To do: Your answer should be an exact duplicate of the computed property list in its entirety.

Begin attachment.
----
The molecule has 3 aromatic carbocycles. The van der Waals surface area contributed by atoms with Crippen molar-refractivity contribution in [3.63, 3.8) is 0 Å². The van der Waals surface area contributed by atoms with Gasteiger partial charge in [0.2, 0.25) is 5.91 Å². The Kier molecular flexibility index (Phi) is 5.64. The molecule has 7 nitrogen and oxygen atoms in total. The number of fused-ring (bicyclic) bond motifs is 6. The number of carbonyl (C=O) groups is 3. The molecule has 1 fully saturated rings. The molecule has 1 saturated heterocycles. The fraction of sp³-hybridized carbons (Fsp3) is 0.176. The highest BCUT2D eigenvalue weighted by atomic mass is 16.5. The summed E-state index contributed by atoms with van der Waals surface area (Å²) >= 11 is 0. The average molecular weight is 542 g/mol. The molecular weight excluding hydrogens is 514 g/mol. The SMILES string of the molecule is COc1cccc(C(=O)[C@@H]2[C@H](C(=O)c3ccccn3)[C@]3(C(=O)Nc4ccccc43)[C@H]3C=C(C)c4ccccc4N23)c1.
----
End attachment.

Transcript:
The molecule has 3 aromatic carbocycles. The van der Waals surface area contributed by atoms with Crippen molar-refractivity contribution in [3.63, 3.8) is 0 Å². The van der Waals surface area contributed by atoms with Gasteiger partial charge in [0.2, 0.25) is 5.91 Å². The Kier molecular flexibility index (Phi) is 5.64. The molecule has 7 nitrogen and oxygen atoms in total. The number of fused-ring (bicyclic) bond motifs is 6. The number of carbonyl (C=O) groups is 3. The molecule has 1 fully saturated rings. The molecule has 1 saturated heterocycles. The fraction of sp³-hybridized carbons (Fsp3) is 0.176. The highest BCUT2D eigenvalue weighted by atomic mass is 16.5. The summed E-state index contributed by atoms with van der Waals surface area (Å²) >= 11 is 0. The average molecular weight is 542 g/mol. The molecular weight excluding hydrogens is 514 g/mol. The SMILES string of the molecule is COc1cccc(C(=O)[C@@H]2[C@H](C(=O)c3ccccn3)[C@]3(C(=O)Nc4ccccc43)[C@H]3C=C(C)c4ccccc4N23)c1.